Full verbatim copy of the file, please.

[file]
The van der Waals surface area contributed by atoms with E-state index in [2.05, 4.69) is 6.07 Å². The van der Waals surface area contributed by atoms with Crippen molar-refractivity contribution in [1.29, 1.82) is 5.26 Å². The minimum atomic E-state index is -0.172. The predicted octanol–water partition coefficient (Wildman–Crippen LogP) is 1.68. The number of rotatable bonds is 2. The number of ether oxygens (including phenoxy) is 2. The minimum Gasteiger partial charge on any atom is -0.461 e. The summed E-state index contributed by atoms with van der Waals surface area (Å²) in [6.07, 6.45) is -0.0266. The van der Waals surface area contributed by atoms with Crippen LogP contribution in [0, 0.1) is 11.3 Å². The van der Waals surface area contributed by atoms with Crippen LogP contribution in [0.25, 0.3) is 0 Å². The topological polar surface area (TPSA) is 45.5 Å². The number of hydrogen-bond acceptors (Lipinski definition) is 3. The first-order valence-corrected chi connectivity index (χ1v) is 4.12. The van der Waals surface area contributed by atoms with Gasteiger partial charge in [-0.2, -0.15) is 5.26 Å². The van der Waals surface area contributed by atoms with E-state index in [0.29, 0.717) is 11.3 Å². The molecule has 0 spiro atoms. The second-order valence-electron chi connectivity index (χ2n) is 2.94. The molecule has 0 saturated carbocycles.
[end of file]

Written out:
The van der Waals surface area contributed by atoms with E-state index in [2.05, 4.69) is 6.07 Å². The van der Waals surface area contributed by atoms with Crippen molar-refractivity contribution in [1.29, 1.82) is 5.26 Å². The minimum atomic E-state index is -0.172. The predicted octanol–water partition coefficient (Wildman–Crippen LogP) is 1.68. The number of rotatable bonds is 2. The number of ether oxygens (including phenoxy) is 2. The minimum Gasteiger partial charge on any atom is -0.461 e. The summed E-state index contributed by atoms with van der Waals surface area (Å²) in [6.07, 6.45) is -0.0266. The van der Waals surface area contributed by atoms with Crippen LogP contribution in [0, 0.1) is 11.3 Å². The van der Waals surface area contributed by atoms with Crippen LogP contribution in [0.25, 0.3) is 0 Å². The topological polar surface area (TPSA) is 45.5 Å². The number of hydrogen-bond acceptors (Lipinski definition) is 3. The first-order valence-corrected chi connectivity index (χ1v) is 4.12. The van der Waals surface area contributed by atoms with Gasteiger partial charge in [-0.2, -0.15) is 5.26 Å². The van der Waals surface area contributed by atoms with E-state index in [0.29, 0.717) is 11.3 Å². The molecule has 0 spiro atoms. The second-order valence-electron chi connectivity index (χ2n) is 2.94. The molecule has 0 saturated carbocycles.